- Diabetes Research
- Glucose Meters
- Adult Onset Diabetes
- Diabetes and Exercise
- Diabetes and Insurance
- Diabetes and Sex
- Diabetes Care
- Diabetes Control
- Diabetes Cure
- Diabetes Prevention
- Diabetes Technology
- Insulin Resistance
- Type 1 Diabetes
- Type 2 Diabetes
- Type 3 Diabetes
- Battle Diabetes
Exposure to take-out food doubles your risk of being obese
The theory of proximity when it comes to weight gain suggests that being closer to food makes you more likely to eat it.
And a new study published in the British Medical Journal suggests that exposure to certain foods, namely proximity to take-out restaurants, could double your odds of becoming obese.
Fast food chains growing, people eating in less
In the U.K., the number of take-out or fast food restaurants has increased significantly over the last 10 years, the study reports, while eating away from home has also risen by 29 percent.
For the study, researchers from the University of Cambridge examined how exposure to take-out food in the home, non-home environments, and even on the commute to work could influence the likelihood of becoming obese.
Even after accounting for a wide range of obesity risk factors, like age, sex, physical activity level, smoking status, and car ownership, the researchers found that individuals exposed to the most take-out or fast food restaurants in their environments had an estimated BMI that was 1.21 points greater than those who were least exposed. Subjects with the most exposure to take-out food, furthermore, were twice as likely to be obese as those with little exposure.
Environmental 'contribution' is clear
While the study can't draw a definitive link between environment and weight gain, the authors note that there is a clear "environmental contribution" that influences people to eat more take-out food the more they are exposed to it.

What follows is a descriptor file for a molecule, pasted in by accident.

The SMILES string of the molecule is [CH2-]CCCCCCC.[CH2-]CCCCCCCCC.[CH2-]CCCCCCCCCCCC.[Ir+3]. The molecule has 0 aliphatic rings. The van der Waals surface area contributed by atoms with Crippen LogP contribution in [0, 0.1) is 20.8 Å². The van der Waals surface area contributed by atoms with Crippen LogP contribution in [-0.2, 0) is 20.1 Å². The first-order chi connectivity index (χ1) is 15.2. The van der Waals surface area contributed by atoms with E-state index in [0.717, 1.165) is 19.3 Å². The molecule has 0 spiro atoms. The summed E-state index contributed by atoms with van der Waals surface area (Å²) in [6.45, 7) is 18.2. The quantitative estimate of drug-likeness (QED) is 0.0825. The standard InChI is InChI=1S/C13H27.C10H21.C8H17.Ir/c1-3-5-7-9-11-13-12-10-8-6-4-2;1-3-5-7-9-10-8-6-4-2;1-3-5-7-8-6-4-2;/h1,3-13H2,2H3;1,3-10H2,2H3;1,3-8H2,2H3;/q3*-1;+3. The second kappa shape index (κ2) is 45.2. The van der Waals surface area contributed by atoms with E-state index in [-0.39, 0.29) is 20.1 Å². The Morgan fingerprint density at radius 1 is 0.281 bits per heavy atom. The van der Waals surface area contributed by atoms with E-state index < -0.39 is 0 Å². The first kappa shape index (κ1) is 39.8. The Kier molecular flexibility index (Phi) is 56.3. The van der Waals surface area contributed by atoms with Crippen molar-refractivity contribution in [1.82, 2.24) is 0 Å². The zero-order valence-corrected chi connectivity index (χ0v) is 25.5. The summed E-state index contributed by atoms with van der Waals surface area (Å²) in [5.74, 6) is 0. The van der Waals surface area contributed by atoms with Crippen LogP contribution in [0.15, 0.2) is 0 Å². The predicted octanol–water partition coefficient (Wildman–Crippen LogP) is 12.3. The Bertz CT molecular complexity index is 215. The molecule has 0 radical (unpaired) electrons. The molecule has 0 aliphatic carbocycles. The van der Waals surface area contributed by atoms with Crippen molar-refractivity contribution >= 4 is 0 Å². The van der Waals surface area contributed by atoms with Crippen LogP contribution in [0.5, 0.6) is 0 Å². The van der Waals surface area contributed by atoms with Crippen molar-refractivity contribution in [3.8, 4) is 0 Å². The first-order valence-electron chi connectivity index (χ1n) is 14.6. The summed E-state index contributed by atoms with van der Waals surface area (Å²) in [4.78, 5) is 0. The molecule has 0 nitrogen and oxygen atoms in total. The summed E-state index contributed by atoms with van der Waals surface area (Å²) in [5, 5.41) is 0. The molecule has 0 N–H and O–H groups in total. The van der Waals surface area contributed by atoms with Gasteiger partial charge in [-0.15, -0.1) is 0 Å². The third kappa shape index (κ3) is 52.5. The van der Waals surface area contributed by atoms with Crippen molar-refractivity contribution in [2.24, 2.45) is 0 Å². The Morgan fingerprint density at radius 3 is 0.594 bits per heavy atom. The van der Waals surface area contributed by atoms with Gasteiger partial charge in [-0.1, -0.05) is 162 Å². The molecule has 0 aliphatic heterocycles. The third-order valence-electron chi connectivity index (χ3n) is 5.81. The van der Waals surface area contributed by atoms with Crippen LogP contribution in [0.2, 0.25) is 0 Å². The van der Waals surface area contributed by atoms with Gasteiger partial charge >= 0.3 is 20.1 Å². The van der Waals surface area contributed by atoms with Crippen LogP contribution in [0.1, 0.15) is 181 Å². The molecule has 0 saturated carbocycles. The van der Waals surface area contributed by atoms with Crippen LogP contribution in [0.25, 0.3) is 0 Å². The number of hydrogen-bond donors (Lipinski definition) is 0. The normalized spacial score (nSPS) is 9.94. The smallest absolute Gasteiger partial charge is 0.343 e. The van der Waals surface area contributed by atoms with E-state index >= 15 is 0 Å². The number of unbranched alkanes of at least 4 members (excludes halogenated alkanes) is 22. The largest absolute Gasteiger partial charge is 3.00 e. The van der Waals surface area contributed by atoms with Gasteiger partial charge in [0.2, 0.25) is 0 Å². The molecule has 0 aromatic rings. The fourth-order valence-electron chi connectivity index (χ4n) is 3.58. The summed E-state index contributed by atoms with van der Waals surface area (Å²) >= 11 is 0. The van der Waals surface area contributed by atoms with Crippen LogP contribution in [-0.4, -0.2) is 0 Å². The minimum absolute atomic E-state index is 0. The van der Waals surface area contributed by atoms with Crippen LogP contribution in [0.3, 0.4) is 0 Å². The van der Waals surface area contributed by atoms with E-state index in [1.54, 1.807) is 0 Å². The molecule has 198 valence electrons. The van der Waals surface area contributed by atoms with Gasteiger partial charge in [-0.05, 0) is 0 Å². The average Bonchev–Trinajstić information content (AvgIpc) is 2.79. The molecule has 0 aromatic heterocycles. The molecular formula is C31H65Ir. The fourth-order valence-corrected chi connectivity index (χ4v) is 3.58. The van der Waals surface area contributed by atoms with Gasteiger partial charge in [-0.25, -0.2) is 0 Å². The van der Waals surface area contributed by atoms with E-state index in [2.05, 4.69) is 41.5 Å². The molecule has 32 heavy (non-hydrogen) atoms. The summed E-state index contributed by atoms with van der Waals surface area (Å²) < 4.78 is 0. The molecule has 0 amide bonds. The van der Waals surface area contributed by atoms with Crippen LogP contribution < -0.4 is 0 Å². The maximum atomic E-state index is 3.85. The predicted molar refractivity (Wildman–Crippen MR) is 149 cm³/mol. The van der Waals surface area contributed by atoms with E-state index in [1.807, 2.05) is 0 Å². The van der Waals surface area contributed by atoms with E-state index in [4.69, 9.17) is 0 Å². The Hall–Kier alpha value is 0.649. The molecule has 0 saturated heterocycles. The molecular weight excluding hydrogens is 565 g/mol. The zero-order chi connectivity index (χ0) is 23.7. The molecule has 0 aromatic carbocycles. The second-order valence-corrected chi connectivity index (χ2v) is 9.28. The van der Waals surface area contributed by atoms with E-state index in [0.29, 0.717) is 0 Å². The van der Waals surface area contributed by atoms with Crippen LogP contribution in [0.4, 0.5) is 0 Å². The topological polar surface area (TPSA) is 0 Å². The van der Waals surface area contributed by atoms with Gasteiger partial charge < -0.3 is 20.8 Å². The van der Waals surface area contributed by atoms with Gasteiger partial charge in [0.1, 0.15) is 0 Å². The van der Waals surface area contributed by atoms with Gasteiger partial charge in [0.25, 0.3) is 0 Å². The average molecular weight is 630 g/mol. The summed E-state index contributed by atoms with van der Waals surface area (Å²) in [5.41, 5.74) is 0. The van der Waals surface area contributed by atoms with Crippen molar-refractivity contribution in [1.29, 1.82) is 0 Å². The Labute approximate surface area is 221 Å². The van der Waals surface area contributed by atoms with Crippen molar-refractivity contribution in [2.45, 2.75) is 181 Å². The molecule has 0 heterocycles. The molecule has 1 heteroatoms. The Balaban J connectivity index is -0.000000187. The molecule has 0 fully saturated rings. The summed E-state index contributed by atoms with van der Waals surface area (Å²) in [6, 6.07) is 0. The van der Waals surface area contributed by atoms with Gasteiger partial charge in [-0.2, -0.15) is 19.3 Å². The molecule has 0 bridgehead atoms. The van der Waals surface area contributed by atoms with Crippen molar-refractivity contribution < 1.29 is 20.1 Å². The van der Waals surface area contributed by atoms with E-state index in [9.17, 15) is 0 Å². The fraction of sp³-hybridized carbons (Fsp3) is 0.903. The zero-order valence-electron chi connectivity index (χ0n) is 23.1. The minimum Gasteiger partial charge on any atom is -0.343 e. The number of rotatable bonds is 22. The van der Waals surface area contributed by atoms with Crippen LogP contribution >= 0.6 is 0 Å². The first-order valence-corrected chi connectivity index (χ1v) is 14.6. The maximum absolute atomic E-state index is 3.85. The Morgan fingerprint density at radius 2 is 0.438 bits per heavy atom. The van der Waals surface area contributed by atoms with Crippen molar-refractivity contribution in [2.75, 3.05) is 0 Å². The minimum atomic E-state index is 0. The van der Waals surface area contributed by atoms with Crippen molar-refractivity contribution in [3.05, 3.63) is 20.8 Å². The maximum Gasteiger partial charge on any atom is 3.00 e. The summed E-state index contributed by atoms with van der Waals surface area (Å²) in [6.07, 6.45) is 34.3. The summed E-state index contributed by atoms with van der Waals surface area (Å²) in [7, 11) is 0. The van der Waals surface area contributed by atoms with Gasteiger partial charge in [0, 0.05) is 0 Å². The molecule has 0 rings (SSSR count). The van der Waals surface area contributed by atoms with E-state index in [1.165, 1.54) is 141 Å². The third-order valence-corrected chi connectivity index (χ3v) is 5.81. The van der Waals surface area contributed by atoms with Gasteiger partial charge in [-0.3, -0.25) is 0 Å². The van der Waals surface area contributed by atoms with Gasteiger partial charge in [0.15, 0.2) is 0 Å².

The evidence supports what research from Cornell food and nutritional science expert Brian Wansink, Ph.D., has found in his multiple studies on food and human behavior – that being near to food significantly increases the odds that we will eat it.
To combat the problem, the authors suggest that policies aimed at reducing exposure to take-out food especially around and near the workplace would be most effective.
Source: British Medical Journal
Photo credit: Grant Cochrane/FreeDigitalPhotos.net
The information provided on battlediabetes.com is designed to support, not replace, the relationship that exists between a patient/site visitor and his/her health professional. This information is solely for informational and educational purposes. The publication of this information does not constitute the practice of medicine, and this information does not replace the advice of your physician or other health care provider. Neither the owners or employees of battlediabetes.com nor the author(s) of site content take responsibility for any possible consequences from any treatment, procedure, exercise, dietary modification, action or application of medication which results from reading this site. Always speak with your primary health care provider before engaging in any form of self treatment. Please see our Legal Statement for further information.